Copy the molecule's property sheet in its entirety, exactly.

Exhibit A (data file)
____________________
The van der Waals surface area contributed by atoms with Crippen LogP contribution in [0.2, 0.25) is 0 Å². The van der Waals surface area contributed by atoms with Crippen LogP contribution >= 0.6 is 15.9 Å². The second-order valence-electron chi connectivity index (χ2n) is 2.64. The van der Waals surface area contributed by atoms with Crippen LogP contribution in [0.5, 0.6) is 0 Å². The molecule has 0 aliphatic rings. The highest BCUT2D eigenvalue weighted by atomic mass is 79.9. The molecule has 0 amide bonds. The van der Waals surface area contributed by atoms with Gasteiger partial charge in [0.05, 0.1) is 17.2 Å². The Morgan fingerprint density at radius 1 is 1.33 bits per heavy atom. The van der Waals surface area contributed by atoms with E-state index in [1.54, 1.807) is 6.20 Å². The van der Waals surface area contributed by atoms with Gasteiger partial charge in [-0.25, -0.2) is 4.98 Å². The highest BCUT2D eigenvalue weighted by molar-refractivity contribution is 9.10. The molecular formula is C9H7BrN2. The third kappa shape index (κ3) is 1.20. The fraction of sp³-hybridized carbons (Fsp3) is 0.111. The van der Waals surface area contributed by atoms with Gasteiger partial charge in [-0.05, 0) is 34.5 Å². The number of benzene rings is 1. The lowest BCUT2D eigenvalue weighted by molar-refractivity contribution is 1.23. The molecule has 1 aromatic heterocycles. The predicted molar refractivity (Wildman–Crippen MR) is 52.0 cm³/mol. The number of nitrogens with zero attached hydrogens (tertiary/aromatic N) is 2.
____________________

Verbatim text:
The van der Waals surface area contributed by atoms with Crippen LogP contribution in [0.2, 0.25) is 0 Å². The van der Waals surface area contributed by atoms with Crippen LogP contribution >= 0.6 is 15.9 Å². The second-order valence-electron chi connectivity index (χ2n) is 2.64. The van der Waals surface area contributed by atoms with Crippen LogP contribution in [0.5, 0.6) is 0 Å². The molecule has 0 aliphatic rings. The highest BCUT2D eigenvalue weighted by atomic mass is 79.9. The molecule has 0 amide bonds. The van der Waals surface area contributed by atoms with Gasteiger partial charge in [0.05, 0.1) is 17.2 Å². The Morgan fingerprint density at radius 1 is 1.33 bits per heavy atom. The van der Waals surface area contributed by atoms with E-state index in [1.54, 1.807) is 6.20 Å². The van der Waals surface area contributed by atoms with Gasteiger partial charge in [-0.25, -0.2) is 4.98 Å². The highest BCUT2D eigenvalue weighted by molar-refractivity contribution is 9.10. The molecular formula is C9H7BrN2. The third kappa shape index (κ3) is 1.20. The fraction of sp³-hybridized carbons (Fsp3) is 0.111. The van der Waals surface area contributed by atoms with Gasteiger partial charge in [-0.05, 0) is 34.5 Å². The number of benzene rings is 1. The lowest BCUT2D eigenvalue weighted by molar-refractivity contribution is 1.23. The molecule has 1 aromatic heterocycles. The predicted molar refractivity (Wildman–Crippen MR) is 52.0 cm³/mol. The number of nitrogens with zero attached hydrogens (tertiary/aromatic N) is 2.